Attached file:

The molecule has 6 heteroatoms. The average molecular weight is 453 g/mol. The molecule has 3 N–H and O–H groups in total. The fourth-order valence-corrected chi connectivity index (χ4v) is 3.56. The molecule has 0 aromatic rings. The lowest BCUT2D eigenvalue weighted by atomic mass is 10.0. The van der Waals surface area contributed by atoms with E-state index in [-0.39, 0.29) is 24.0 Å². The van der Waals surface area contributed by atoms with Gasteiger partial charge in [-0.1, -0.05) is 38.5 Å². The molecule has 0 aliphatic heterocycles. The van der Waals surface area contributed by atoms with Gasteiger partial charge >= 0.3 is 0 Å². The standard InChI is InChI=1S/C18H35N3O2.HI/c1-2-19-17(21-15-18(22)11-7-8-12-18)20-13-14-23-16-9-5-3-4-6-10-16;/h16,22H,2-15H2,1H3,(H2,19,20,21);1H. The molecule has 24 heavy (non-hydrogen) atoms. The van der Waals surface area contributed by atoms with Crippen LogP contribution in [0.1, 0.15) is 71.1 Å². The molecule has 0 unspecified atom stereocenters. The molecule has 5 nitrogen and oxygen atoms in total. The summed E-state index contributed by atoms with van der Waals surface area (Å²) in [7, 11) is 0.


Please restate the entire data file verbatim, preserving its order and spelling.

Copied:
The molecule has 6 heteroatoms. The average molecular weight is 453 g/mol. The molecule has 3 N–H and O–H groups in total. The fourth-order valence-corrected chi connectivity index (χ4v) is 3.56. The molecule has 0 aromatic rings. The lowest BCUT2D eigenvalue weighted by atomic mass is 10.0. The van der Waals surface area contributed by atoms with E-state index in [-0.39, 0.29) is 24.0 Å². The van der Waals surface area contributed by atoms with Gasteiger partial charge in [-0.1, -0.05) is 38.5 Å². The molecule has 0 aliphatic heterocycles. The van der Waals surface area contributed by atoms with Gasteiger partial charge >= 0.3 is 0 Å². The standard InChI is InChI=1S/C18H35N3O2.HI/c1-2-19-17(21-15-18(22)11-7-8-12-18)20-13-14-23-16-9-5-3-4-6-10-16;/h16,22H,2-15H2,1H3,(H2,19,20,21);1H. The molecule has 24 heavy (non-hydrogen) atoms. The van der Waals surface area contributed by atoms with Crippen LogP contribution in [0.1, 0.15) is 71.1 Å². The molecule has 0 unspecified atom stereocenters. The molecule has 5 nitrogen and oxygen atoms in total. The summed E-state index contributed by atoms with van der Waals surface area (Å²) in [7, 11) is 0.